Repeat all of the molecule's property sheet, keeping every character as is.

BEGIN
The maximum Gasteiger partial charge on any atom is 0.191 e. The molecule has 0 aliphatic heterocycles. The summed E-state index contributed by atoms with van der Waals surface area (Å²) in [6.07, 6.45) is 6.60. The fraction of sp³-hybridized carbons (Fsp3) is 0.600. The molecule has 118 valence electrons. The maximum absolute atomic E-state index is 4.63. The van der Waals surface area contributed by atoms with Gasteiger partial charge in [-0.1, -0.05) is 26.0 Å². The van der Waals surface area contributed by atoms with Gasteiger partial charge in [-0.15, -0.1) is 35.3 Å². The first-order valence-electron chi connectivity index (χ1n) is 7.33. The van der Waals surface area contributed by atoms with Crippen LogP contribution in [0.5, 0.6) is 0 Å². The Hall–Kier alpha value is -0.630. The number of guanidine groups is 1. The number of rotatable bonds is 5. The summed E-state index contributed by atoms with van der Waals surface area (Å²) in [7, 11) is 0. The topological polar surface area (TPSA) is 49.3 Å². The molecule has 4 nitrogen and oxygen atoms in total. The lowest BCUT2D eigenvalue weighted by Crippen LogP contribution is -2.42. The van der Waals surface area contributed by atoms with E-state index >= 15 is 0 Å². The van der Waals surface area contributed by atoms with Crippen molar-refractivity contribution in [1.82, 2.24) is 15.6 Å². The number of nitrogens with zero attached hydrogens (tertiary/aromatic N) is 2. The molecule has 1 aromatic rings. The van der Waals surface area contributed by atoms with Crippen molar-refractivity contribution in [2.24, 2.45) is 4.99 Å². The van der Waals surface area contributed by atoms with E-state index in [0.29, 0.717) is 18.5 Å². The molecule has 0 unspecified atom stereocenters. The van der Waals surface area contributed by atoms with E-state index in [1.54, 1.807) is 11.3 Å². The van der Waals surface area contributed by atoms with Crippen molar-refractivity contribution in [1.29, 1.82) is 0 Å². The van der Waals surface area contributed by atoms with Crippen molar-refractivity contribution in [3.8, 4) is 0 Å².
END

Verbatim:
The maximum Gasteiger partial charge on any atom is 0.191 e. The molecule has 0 aliphatic heterocycles. The summed E-state index contributed by atoms with van der Waals surface area (Å²) in [6.07, 6.45) is 6.60. The fraction of sp³-hybridized carbons (Fsp3) is 0.600. The molecule has 118 valence electrons. The maximum absolute atomic E-state index is 4.63. The van der Waals surface area contributed by atoms with Gasteiger partial charge in [-0.1, -0.05) is 26.0 Å². The van der Waals surface area contributed by atoms with Gasteiger partial charge in [-0.15, -0.1) is 35.3 Å². The first-order valence-electron chi connectivity index (χ1n) is 7.33. The van der Waals surface area contributed by atoms with Crippen LogP contribution in [0.5, 0.6) is 0 Å². The Hall–Kier alpha value is -0.630. The number of guanidine groups is 1. The number of rotatable bonds is 5. The summed E-state index contributed by atoms with van der Waals surface area (Å²) in [7, 11) is 0. The topological polar surface area (TPSA) is 49.3 Å². The molecule has 4 nitrogen and oxygen atoms in total. The lowest BCUT2D eigenvalue weighted by Crippen LogP contribution is -2.42. The van der Waals surface area contributed by atoms with E-state index >= 15 is 0 Å². The van der Waals surface area contributed by atoms with Crippen molar-refractivity contribution in [1.82, 2.24) is 15.6 Å². The number of nitrogens with zero attached hydrogens (tertiary/aromatic N) is 2. The molecule has 1 aromatic rings. The van der Waals surface area contributed by atoms with Crippen molar-refractivity contribution in [2.24, 2.45) is 4.99 Å². The van der Waals surface area contributed by atoms with E-state index in [0.29, 0.717) is 18.5 Å². The molecule has 0 unspecified atom stereocenters. The van der Waals surface area contributed by atoms with E-state index in [1.54, 1.807) is 11.3 Å². The van der Waals surface area contributed by atoms with Crippen molar-refractivity contribution in [1.29, 1.82) is 0 Å². The van der Waals surface area contributed by atoms with Crippen molar-refractivity contribution in [3.8, 4) is 0 Å².